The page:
As Channel 4 reported last week the sudden furore over gender segregation in universities, which eventually saw the Prime Minister call for segregation to be banned even when it is voluntary, was sparked by a report produced by an organisation called 'Student Rights'.
At the time the report was released I criticised it as methodologically flawed and sensationalist and argued that Student Rights was contributing to a climate of Islamophobia. Whatever one's views on the segregation issue, it is important to understand the agenda of the actors who instigated the debate.
As Channel 4 reported, Student Rights 'shares an office with' a right wing think tank called the Henry Jackson Society (HJS). This is euphemistic double-speak for 'front group'. As far back as 2010 the London Student newspaper had reported that Student Rights also receives money from the think tank.
However, up until that Channel 4 report, Student Rights had almost never been linked to the Henry Jackson Society in the mainstream media. Instead the press generally presents it as an independent anti-extremism group, or more recently an 'equality group'. It even gets labelled a student group (though, despite its name, it seems to have no student members or links to student unions).
The link to HJS is significant because key HJS personnel, notably associate director Douglas Murray, have made numerous statements that have led to accusations of anti-Muslim bigotry - including from former staff members. Dig a little deeper and we find that the director of Student Rights, Raheem Kassam also has a worrying track record of promoting paranoid counter-jihad style material and laughing it off when confronted.
Now pointing this out does not automatically negate all criticisms of the practice of gender segregation that have come from various parties. Nor does it even necessarily render Student Rights' criticism entirely illegitimate. However, it is vital to situate the origin of such a controversy and origins like this should, I think, lead us to pause and consider whether the narrow framing of this issue is problematic. Is the current discussion, provoked by Student Rights' report, more about feminism or Islamophobia?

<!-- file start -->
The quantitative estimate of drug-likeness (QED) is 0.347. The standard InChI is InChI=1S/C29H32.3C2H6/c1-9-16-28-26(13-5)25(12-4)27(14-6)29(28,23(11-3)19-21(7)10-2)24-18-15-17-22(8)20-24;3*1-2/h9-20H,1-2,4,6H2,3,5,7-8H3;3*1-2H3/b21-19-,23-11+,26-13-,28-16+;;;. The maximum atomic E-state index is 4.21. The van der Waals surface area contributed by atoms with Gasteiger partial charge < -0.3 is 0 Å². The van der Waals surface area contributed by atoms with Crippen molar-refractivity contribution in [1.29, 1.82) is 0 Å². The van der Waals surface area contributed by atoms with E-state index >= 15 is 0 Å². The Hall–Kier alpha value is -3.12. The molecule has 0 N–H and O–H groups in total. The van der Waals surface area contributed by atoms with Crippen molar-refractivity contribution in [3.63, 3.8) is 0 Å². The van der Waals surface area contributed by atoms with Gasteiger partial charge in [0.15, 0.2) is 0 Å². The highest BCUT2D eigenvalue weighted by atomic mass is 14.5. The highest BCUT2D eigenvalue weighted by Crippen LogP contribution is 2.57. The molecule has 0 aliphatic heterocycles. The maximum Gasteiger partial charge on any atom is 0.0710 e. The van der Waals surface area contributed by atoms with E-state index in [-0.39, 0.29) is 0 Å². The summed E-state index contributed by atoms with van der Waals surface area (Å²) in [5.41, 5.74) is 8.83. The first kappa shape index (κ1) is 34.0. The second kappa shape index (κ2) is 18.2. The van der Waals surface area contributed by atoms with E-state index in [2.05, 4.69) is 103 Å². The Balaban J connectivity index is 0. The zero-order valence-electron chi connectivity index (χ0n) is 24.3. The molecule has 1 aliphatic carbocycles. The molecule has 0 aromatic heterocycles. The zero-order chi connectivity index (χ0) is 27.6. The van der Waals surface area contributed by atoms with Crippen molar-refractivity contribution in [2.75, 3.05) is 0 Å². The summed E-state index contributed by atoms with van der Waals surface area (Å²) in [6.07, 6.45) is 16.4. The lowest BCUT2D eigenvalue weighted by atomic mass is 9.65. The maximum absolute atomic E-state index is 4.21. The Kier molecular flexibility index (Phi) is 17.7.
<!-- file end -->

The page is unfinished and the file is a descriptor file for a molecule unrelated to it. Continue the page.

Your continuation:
Several commentators believe it is largely about the latter, and so do many students. Apart from being busy fighting to keep their campuses cop-free, a growing number are also giving their support to a campaign called 'Real Student Rights' (RSR), founded to expose and oppose 'Student Rights' (far more, I should add, than the turned out for the demo outside Universities UK, which despite what some media reports suggest, was very small and not attended by many actual students - though it was able to compensate for this thanks to a handful of vocal journalists).
It is probably largely thanks to Real Student Rights, a grassroots, independent student campaign, that Student Rights was forced, on national television, to deny students' allegations that it is Islamophobic.
Despite its denial, the evidence demonstrating how its discourse and activities fuel Islamophobia, even to the point of endangering students' welfare by - inadvertently or not - attracting far-right groups on to campus, has convinced most students so far.
In the space of two weeks this month students at the London School of Economics, Goldsmiths and Birkbeck, University of London all passed a Real Student Rights motion criticising Student Rights for its counter-productive activities which only serve to marginalise Muslim students. Channel 4 took notice and gave LSE SU President Jay Stoll the chance to point out why Student Rights undue and unexplained focus on monitoring Muslim students was highly problematic.